What is your favorite fruit or vegetable in your garden?
It’s usually whatever is just ready to be harvested. The beauty of having a garden is watching the beautiful plants morph from flower into fruit. It’s a bit like a relationship—investing time, admiration, giving it attention…once the fruit is edible you’ve already made a commitment and then you get to ravage it. Currently, we’re harvesting mulberries, lemon cucumbers, tomatoes of all sorts, corn, peppers, peaches, blueberries, raspberries and eggplant.
Where do you see your blog going in the future?
I never could have imagined all that has happened thus far, but I’m excited to keep going. It keeps me trying new things and to hear back from readers how much they loved a recipe, sharing about their own gardens or how it pushed them to try something new is incredible.
Do you have any beauty tips for gardeners?
A garden requires patience and careful planning—and honestly, those traits don’t come naturally. I tend to design my garden spaces around colors that I love and sun exposure. In order to make plants thrive, they need great soil, proper sun exposure and the help of good mulch. Mulch is a multitasker: it works to keep the soil moist (needed in our current drought condition), discourages weeds and gives the garden a fresh and tidy look. It’s like a slipping on a new designer shoe with an old navy dress—it elevates the whole look. My favorite areas of the garden are those that are planted in large groupings. A lone tree circled by French lavender or a birdbath hidden in the softness of abundant salvia. I tend to plant in large groupings for maximum effect. Just pick one flower or plant you love, in one color (step away from those multi-packs!) and go for it. The end result is bold, bright and beautiful.
What is something people don’t know about you?
I played on the boys’ golf team in high school so I had to hit from the blue tees with the boys. For being a little shorty (5’1″), I can hit that golf ball a country mile.
Tell us about the baby shower garden party that you pulled together recently.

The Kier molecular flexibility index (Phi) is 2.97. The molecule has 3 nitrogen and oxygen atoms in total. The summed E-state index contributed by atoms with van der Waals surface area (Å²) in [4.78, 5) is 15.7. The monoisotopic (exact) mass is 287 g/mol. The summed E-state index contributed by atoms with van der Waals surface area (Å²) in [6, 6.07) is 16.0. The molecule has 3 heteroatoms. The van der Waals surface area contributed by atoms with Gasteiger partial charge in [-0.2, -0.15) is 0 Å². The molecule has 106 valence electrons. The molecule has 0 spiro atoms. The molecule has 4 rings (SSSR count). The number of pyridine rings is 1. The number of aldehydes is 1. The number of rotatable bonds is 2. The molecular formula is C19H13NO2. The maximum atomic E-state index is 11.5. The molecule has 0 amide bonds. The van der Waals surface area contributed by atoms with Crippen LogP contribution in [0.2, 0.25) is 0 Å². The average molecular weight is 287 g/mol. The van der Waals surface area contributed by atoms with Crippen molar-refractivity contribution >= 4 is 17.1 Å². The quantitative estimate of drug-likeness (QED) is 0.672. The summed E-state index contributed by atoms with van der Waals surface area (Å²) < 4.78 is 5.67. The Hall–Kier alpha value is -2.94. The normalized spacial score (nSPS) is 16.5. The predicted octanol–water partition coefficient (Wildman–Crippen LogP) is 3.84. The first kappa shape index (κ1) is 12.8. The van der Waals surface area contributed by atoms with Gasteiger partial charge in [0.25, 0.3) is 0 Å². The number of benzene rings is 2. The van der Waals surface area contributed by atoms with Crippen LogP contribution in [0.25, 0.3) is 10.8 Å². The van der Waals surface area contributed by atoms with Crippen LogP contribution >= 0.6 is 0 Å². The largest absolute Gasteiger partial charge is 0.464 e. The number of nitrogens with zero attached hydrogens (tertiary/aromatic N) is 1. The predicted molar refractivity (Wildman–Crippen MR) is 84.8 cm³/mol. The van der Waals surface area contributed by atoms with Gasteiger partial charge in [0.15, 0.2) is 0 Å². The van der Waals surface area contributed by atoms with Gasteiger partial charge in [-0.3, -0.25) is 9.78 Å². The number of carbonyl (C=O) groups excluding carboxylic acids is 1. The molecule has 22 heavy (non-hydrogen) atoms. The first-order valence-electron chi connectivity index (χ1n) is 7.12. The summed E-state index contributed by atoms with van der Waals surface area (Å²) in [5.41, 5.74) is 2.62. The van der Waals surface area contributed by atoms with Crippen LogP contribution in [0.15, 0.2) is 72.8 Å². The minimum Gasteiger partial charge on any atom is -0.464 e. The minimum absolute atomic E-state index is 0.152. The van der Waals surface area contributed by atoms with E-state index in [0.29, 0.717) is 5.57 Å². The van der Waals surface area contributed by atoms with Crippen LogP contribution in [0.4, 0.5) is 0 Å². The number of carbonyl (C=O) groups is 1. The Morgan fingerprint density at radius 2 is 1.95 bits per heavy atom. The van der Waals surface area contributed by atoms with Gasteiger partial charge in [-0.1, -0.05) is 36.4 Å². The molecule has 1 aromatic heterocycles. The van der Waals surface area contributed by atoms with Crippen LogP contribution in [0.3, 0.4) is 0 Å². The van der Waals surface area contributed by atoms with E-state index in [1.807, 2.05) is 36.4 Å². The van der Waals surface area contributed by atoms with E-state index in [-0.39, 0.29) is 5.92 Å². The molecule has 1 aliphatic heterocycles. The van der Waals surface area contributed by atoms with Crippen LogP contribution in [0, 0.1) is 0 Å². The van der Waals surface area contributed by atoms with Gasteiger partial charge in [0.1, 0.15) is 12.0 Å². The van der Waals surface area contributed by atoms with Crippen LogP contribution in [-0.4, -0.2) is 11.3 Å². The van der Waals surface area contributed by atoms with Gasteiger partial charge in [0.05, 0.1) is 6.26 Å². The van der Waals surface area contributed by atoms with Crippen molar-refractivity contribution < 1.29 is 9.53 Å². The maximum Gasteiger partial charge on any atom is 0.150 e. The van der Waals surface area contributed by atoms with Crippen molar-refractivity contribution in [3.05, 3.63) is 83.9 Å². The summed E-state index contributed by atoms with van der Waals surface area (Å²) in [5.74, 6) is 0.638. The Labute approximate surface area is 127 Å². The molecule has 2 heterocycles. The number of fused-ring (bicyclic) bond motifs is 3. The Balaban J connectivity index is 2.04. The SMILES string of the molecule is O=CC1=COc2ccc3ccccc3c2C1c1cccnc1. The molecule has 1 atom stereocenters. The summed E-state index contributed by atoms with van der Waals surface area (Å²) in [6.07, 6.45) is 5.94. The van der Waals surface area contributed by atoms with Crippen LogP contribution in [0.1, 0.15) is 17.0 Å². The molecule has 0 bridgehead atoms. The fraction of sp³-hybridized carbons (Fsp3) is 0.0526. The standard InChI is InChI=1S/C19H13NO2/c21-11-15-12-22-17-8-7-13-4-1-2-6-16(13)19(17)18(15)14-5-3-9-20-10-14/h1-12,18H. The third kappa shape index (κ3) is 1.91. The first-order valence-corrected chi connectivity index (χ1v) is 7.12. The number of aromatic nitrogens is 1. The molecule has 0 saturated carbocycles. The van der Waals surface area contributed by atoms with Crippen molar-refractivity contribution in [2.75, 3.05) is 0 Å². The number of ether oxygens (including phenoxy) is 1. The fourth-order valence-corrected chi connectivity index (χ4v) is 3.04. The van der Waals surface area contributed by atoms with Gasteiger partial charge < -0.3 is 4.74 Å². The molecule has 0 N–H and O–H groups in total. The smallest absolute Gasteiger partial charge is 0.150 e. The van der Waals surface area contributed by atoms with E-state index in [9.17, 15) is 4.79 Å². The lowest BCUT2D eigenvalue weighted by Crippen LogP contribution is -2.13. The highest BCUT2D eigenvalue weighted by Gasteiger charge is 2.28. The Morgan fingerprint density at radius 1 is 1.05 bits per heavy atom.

I was excited to put this shower together for Sarah, a dear friend since college. For inspiration, I asked about her nursery colors and let those, and the season, be my guide for the food and flowers for a garden lunch. I think a baby shower is about showing your support and love for that friend and future little one. It’s a chance to make the mom feel celebrated, supported and special. It doesn’t need to be an overly elaborate, theme-drenched, game-playing event. Some thoughtful, pretty touches are all it takes to create a beautiful day.
Two simple and seasonal appetizers were served for our 12 guests—a simple crudités platter with green goddess dressing and one passed appetizer of gluten free crackers with Bellwether ricotta, grilled peaches, fresh mint and a dusting of za’atar.[schema type=”recipe” name=”CRUDITÉS WITH GREEN GODDESS DRESSING” image=”https://mleeappdvfnn.i.optimole.com/6H8vHgg-X23CwJ60/w:auto/h:auto/q:75/https://peachythemagazine.com/peachy/wp-content/uploads/2014/08/shower04.jpg” instructions=”Making your platter pretty: Prep your veggies by cleaning them well with cool water (I use a scrub brush). After cleaning, dry well and slice with a sharp knife into bite-sized pieces. I like to keep about two inches of stem intact on my carrots, turnips and radishes for easy dipping—think of it as a little handle. If you’re dealing with larger produce, slice it in half but still keep that stem on for dipping. Once the veggies are prepped, my favorite method is to mound each vegetable up on a platter all together in blocks of colors like a color wheel. For example, to make a pretty mound of carrots I hold a bunch of carrots in my hand, all going in the same direction, then literally drop them onto the dish, allowing them to land naturally—if they get too scattered squish them together to create a heap on the plate. I’ll repeat the same method for the other vegetables in the wheel. This creates symmetry, but also gives the platter a little personality and an organic feel. You don’t want them to be too perfect, you want it to feel like a fresh from-the-garden bounty.” ] [schema type=”recipe” name=”GREEN GODDESS DRESSING” ingrt_1=”2 cups basil” ingrt_2=”1 cup flat leaf parsley ” ingrt_3=”1 cup cilantro” ingrt_4=”1 cup peppermint” ingrt_5=”4 white anchovy filets” ingrt_6=”1/4 cup Greek yogurt” ingrt_7=”1/4 cup mayo” ingrt_8=”1/2 Meyer lemon, juiced (regular lemon is fine)” ingrt_9=”1/4 cup white wine vinegar” ingrt_10=”1 teaspoon cracked pepper” ingrt_11=”2 teaspoons kosher salt” ingrt_12=”1/2 to 3/4 cup olive oil” instructions=”This bright beauty is zesty, herbaceous and such a treat. Rarely do I see it on menus in restaurants, but I make it often at home, especially when my basil is flourishing in the garden. It’s forgiving; it won’t be spoiled by substitutions (but please don’t skip the anchovies!). It works well as a dip for veggies, dressing on crispy greens or in place of mayo on a sandwich. However you add it to your culinary repertoire, sit back and watch your guests light up when they sample your latest garden creation with zeal. Throw everything except the olive oil in a blender and mix until totally incorporated. Slowly add oil until you get your desired consistency. For dip, I like it a little thicker than dressing. It can be made up to a day in advance. ” ]
Find Valerie’s blog at Eat Drink Garden with Valerie Rice.